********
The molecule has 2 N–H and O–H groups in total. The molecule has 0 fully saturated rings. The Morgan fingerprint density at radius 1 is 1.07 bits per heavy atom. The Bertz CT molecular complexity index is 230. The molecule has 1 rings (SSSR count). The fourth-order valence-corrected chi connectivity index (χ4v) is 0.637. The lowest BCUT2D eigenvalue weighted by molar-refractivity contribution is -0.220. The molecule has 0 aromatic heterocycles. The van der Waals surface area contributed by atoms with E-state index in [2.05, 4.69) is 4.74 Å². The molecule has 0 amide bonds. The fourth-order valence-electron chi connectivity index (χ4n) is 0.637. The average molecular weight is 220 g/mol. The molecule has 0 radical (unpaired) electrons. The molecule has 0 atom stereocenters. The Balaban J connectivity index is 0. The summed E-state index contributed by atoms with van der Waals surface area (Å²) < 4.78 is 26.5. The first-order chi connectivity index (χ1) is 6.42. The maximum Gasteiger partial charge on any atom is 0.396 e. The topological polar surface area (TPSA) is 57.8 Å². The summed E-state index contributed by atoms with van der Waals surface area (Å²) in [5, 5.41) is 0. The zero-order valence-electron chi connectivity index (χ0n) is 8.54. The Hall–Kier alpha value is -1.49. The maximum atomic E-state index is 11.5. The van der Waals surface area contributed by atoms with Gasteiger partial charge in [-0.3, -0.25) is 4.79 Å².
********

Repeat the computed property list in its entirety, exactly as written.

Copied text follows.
The molecule has 2 N–H and O–H groups in total. The molecule has 0 fully saturated rings. The Morgan fingerprint density at radius 1 is 1.07 bits per heavy atom. The Bertz CT molecular complexity index is 230. The molecule has 1 rings (SSSR count). The fourth-order valence-corrected chi connectivity index (χ4v) is 0.637. The lowest BCUT2D eigenvalue weighted by molar-refractivity contribution is -0.220. The molecule has 0 aromatic heterocycles. The van der Waals surface area contributed by atoms with E-state index in [2.05, 4.69) is 4.74 Å². The molecule has 0 amide bonds. The fourth-order valence-electron chi connectivity index (χ4n) is 0.637. The average molecular weight is 220 g/mol. The molecule has 0 radical (unpaired) electrons. The molecule has 0 atom stereocenters. The Balaban J connectivity index is 0. The summed E-state index contributed by atoms with van der Waals surface area (Å²) < 4.78 is 26.5. The first-order chi connectivity index (χ1) is 6.42. The maximum Gasteiger partial charge on any atom is 0.396 e. The topological polar surface area (TPSA) is 57.8 Å². The summed E-state index contributed by atoms with van der Waals surface area (Å²) in [5, 5.41) is 0. The zero-order valence-electron chi connectivity index (χ0n) is 8.54. The Hall–Kier alpha value is -1.49. The maximum atomic E-state index is 11.5. The van der Waals surface area contributed by atoms with Gasteiger partial charge in [-0.3, -0.25) is 4.79 Å².